Metal-based nanoparticles (NPs) are used in ever more products, which in their end-of-life phase are likely to end up in the aquatic environment. The potential for adverse biological effects is thus increasing and the need for risk assessment hence urgent. Current environmental risk assessment is inadequate for NPs, which owing to their small size have unique characteristics such as a relatively large surface area and high reactivity and hence behave differently from dissolved metals and from sub-micron-sized particles. This project will yield 1) a model for NP toxicity respecting the…
  • PhD position: Growth of EUV-'transparent' materials

    TINC
    24 Jul 2014 | 10:55 am
    Using a unique scanning tunneling microscope, dedicated to live imaging under high and varying-temperature conditions, you will follow on the atomic scale the processes that govern the nucleation and growth of monolayer materials, such as graphene and hexagonal boron nitride. These materials find potential application in future EUV lithography instrumentation. For these applications, the graphene (or h-BN) should be close to ideal, i.e. large areas with no holes, with a precisely defined number of layers (everywhere!), and with high mechanical strength. Such material cannot be produced at…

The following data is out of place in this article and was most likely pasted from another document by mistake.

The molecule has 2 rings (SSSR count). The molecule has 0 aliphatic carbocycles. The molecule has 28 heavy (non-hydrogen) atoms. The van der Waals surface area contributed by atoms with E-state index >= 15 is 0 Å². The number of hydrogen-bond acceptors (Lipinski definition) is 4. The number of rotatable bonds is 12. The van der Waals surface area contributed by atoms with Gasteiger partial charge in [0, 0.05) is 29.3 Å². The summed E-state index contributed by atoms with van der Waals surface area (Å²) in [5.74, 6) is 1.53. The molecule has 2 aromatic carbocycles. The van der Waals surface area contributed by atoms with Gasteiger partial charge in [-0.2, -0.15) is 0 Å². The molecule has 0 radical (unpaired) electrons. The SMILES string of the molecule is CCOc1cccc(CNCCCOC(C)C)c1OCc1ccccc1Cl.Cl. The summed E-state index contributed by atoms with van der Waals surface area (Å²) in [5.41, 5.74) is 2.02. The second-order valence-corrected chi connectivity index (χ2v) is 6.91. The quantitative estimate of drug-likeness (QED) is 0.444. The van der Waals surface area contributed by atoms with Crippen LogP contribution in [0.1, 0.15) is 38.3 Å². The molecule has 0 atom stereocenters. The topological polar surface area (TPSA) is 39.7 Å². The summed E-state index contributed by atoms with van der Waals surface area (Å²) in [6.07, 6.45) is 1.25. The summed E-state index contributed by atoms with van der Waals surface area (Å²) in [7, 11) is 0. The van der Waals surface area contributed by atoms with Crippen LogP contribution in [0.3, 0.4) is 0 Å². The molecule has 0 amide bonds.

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    EDF Health

  • New bill puts BPA back in the spotlight

    Sarah Vogel
    10 Jul 2014 | 12:23 pm
    By Sarah VogelSarah Vogel, Ph.D. is Director of EDF's Health Program. The hotly debated chemical BPA is back in the policy spotlight. This week Senator Edward Markey (D-Mass) joined Representatives Lois Capps (D-CA) and Grace Meng (D-NY) to announce the Ban Poisonous Additives (BPA) Act.  The bill would ban the use of BPA or bisphenol A from food packaging and mandates extensive consideration of the hazardous properties of any BPA alternative, so as to avoid substituting chemicals that may pose just as many health risks (as increasingly it appears to be with the case of the common BPA…
  • EPA releases final risk assessment for TCE: One down, 84,999 to go*

    Richard Denison
    25 Jun 2014 | 10:57 am
    By Richard DenisonRichard Denison, Ph.D. is a Lead Senior Scientist.  Jennifer McPartland, Ph.D. is a Health Scientist. EPA achieved a rather significant milestone today in releasing a final risk assessment for the solvent trichloroethylene (TCE).  This document is for the first of a group of 83 “work plan chemicals” EPA identified in 2012 as needing risk assessments and, where warranted, risk management. Why do we call it a milestone?  It is the first final risk assessment issued by EPA using its authority under the Toxic Substances Control Act (TSCA) in – wait for it – 28 years.
  • Imbalanced act: An EPA IRIS agenda that speaks 1000 words

    Richard Denison
    17 Jun 2014 | 6:33 am
    By Richard DenisonRichard Denison, Ph.D. is a Lead Senior Scientist.  Rachel Shaffer is a research assistant. [UPDATE 6/24/14:  Perhaps in response to this post of last week, an updated agenda for this week's IRIS meeting was posted by EPA today that reflects a somewhat more balanced set of speakers.  Industry interests appear to have consolidated their number of slots, down from a high of 8 to a high of 6 per issue, and down from a high of 6 to a high of 4 individuals per issue from the same consulting firm.  In addition, several additional slots are assigned to non-industry speakers. …